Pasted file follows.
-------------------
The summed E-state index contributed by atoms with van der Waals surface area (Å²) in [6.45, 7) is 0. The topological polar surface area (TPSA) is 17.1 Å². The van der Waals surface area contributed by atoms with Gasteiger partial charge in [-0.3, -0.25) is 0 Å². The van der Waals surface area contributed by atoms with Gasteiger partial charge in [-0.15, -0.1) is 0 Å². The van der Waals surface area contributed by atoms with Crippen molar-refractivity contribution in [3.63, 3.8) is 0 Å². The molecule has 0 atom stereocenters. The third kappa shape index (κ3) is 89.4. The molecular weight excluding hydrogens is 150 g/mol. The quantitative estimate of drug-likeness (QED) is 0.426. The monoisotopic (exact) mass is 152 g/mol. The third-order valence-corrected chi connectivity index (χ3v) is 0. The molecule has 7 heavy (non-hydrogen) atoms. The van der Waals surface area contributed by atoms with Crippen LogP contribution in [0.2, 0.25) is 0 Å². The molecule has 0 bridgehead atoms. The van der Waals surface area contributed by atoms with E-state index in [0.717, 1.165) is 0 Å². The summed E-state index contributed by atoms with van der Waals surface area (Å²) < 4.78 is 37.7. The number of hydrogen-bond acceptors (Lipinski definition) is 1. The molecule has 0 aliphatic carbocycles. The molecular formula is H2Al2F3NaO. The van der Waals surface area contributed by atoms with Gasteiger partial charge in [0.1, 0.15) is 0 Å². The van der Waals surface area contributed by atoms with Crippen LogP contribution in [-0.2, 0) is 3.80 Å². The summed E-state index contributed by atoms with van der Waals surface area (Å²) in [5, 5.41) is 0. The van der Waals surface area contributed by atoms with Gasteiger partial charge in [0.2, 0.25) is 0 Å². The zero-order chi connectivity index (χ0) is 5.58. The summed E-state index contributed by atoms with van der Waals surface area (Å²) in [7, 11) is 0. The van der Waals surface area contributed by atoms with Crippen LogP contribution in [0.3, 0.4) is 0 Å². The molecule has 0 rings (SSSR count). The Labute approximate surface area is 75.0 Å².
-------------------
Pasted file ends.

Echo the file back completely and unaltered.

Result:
The summed E-state index contributed by atoms with van der Waals surface area (Å²) in [6.45, 7) is 0. The topological polar surface area (TPSA) is 17.1 Å². The van der Waals surface area contributed by atoms with Gasteiger partial charge in [-0.3, -0.25) is 0 Å². The van der Waals surface area contributed by atoms with Gasteiger partial charge in [-0.15, -0.1) is 0 Å². The van der Waals surface area contributed by atoms with Crippen molar-refractivity contribution in [3.63, 3.8) is 0 Å². The molecule has 0 atom stereocenters. The third kappa shape index (κ3) is 89.4. The molecular weight excluding hydrogens is 150 g/mol. The quantitative estimate of drug-likeness (QED) is 0.426. The monoisotopic (exact) mass is 152 g/mol. The third-order valence-corrected chi connectivity index (χ3v) is 0. The molecule has 7 heavy (non-hydrogen) atoms. The van der Waals surface area contributed by atoms with Crippen LogP contribution in [0.2, 0.25) is 0 Å². The molecule has 0 bridgehead atoms. The van der Waals surface area contributed by atoms with E-state index in [0.717, 1.165) is 0 Å². The summed E-state index contributed by atoms with van der Waals surface area (Å²) < 4.78 is 37.7. The number of hydrogen-bond acceptors (Lipinski definition) is 1. The molecule has 0 aliphatic carbocycles. The molecular formula is H2Al2F3NaO. The van der Waals surface area contributed by atoms with Gasteiger partial charge in [0.1, 0.15) is 0 Å². The van der Waals surface area contributed by atoms with Crippen LogP contribution in [-0.2, 0) is 3.80 Å². The summed E-state index contributed by atoms with van der Waals surface area (Å²) in [5, 5.41) is 0. The van der Waals surface area contributed by atoms with Gasteiger partial charge in [0.2, 0.25) is 0 Å². The zero-order chi connectivity index (χ0) is 5.58. The summed E-state index contributed by atoms with van der Waals surface area (Å²) in [7, 11) is 0. The van der Waals surface area contributed by atoms with Crippen LogP contribution in [0.3, 0.4) is 0 Å². The molecule has 0 rings (SSSR count). The Labute approximate surface area is 75.0 Å².